Sunday Rec’d a letter from [Janie] to day [written] Apr 25; Rained this am clearing off by noon Writing [letters] this afternoon feeling good
At home the papers report Sir Robert Borden’s announcement yesterday:
Borden, just returned to Canada from the Imperial War Conference in Britain, spoke to Parliament for two hours about what he had seen and learned, and ended his speech with the announcement that he and his government were reversing their position on military conscription. “It is my duty,” he declared, “to announce to the House that early proposals will be made on the part of the Government to provide by compulsory military enlistment on a selective basis such reinforcements as may be necessary to maintain the Canadian army to-day on the field as one of the finest fighting units of the Empire. The number of men required will not be less than 50,000 and will probably be 100,000.”
His speech repays rhetorical analysis: a few of his devices are footnoted for the curious.
He had returned, he said, “impressed at once with the extreme gravity of the situation, and with a sense of responsibility for our further effort at the most critical period of the war.” (1,2) The situation is this:
“We have four Canadian divisions at the front. For the immediate future there are sufficient reinforcements. But four divisions cannot be maintained without thorough provision for future requirements. If these reinforcements are not supplied what will be the consequence? (3) The consequence (4) will be that the four divisions will dwindle to three, the three to two, and Canada’s effort, so splendid in this war up to this time, will not be maintained as we desire it to be maintained.”
The period is critical because “the months immediately before us may be decisive. They may be decisive (4) even if the war should not end this year. Germany is bringing into play during the present season the last ounce of her manhood.”
“What have we done in this war? (3) We have sent 326,000 men overseas in the Canadian Expeditionary Forces…. It is a great effort, but greater (5) still is needed.”
He knows objections to conscription can be expected, especially from the province of Québec, many of whose citizens saw the war as a British affair, and none of their concern. He addresses that indifference, insisting that Canada has a real stake in the war, however distant it is: “The battle for Canadian liberty and autonomy is being fought to-day on the plains of France and Belgium. There are other places besides the soil of a country itself where the battle for its liberty can be fought, and I venture to think that, (6) if this war should end in defeat, Canada in all the years to come would be under the shadow of military domination.”
Conscription would provide “the reinforcements necessary to sustain the gallant men at the front who have held the lines for months, and who have proved themselves more than a match for the best troops that the enemy could send against them, and who are fighting in France and Belgium that Canada may live in the future.” (1,8)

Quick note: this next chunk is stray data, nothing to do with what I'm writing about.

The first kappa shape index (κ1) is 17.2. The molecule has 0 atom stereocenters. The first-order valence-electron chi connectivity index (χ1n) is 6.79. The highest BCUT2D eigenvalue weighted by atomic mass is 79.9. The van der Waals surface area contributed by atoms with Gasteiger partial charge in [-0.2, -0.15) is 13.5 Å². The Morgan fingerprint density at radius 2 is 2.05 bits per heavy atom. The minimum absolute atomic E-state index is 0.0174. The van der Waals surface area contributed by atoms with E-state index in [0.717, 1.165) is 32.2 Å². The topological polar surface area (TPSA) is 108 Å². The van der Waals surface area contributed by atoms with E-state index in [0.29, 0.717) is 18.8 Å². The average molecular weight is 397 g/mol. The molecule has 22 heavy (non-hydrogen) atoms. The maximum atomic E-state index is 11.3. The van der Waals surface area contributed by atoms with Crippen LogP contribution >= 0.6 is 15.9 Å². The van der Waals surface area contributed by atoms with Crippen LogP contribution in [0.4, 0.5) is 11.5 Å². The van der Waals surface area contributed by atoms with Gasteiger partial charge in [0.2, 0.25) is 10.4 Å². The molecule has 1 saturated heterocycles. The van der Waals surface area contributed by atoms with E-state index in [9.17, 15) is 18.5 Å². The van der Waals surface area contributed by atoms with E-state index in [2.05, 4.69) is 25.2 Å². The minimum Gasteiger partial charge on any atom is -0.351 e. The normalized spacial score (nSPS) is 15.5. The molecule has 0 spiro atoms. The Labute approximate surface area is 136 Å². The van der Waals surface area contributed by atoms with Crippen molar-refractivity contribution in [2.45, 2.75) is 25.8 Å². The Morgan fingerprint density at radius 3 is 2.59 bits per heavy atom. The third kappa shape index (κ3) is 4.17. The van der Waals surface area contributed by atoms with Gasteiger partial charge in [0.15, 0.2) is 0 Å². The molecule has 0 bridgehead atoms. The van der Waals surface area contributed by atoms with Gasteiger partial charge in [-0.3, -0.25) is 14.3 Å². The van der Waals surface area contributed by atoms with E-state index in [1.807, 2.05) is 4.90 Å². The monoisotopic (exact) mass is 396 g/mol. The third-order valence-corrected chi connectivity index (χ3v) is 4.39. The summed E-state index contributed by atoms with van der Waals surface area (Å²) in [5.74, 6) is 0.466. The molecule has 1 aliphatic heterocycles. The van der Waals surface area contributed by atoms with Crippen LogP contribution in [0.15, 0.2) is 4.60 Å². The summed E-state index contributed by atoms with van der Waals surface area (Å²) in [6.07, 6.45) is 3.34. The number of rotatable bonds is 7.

“I bring back to the people of Canada from [Canadian soldiers in Britain and France] a message that they need our help, that they need to be supported, that they need to be sustained, (1,2) that reinforcements must be sent them. (1,8) Thousands of them have made the supreme sacrifice for our liberty and preservation. Common gratitude, apart from all other considerations, should bring the whole force of this nation behind them.
“I bring (2) a message from them, yes, a message (5) from the men in the hospitals, who have come back from the very valley of the shadow of death, many of them maimed for life. But is there not some other message? Is there not (1) a call to us from those who have passed from the shadow into the light of perfect day, from those who have fallen in France and Belgium, from those who have died that Canada may live (1,2,8) – is there not a call to us that their sacrifice shall not be in vain?
Or as John MacRae had put it two years earlier:
Take up our quarrel with the foe:
To you from failing hands we throw
The torch; be yours to hold it high.
If ye break faith with us who die
We shall not sleep, though poppies grow
In Flanders fields.
(1) parallellism: the repetition of a similar structure. Parallelism keeps the sentence (and the reader) on track, and often goes hand in hand with…
(2) anaphora: the repetition of a word or phrase at the beginning of successive structures
(3) hypophora: a question is asked, and then answered, unlike a “rhetorical question,” where the reader is left to provide the answer.)
(4) anadiplosis: the repetition of the last word of one structure at the beginning of the next.
(5) conduplicatio: rather like anaphora, but the repeated word is a keyword from the previous structure
(6) aporia: a kind of expression of doubt, or an understatement. Borden is not making a firm prediction. Note that the sentence is structured (by the subordinate clause beginning “if” and the phrase beginning “in”) to delay the impact of the sentence to the very end, so that the threat of “domination” lands with an ominous thud after we have forgotten that Borden is only speculating.
(7) polysyndeton; the use of a conjunction between every element in a list, as opposed to the more normal use of one only between the next-to-last and the last.
(8) asyndeton: the opposite of polysyndeton, the omission of conjunctions between elements in a list. Both polysyndeton and asyndeton give the reader the sense that the list is potentially endless — since the end is not signalled by the usual conjunction before the last element — and the sense of urgency.
The headline and quotations from Borden’s speech are from The Globe, May 19, 1917. 1
Copyright 2017. See “More about this project.”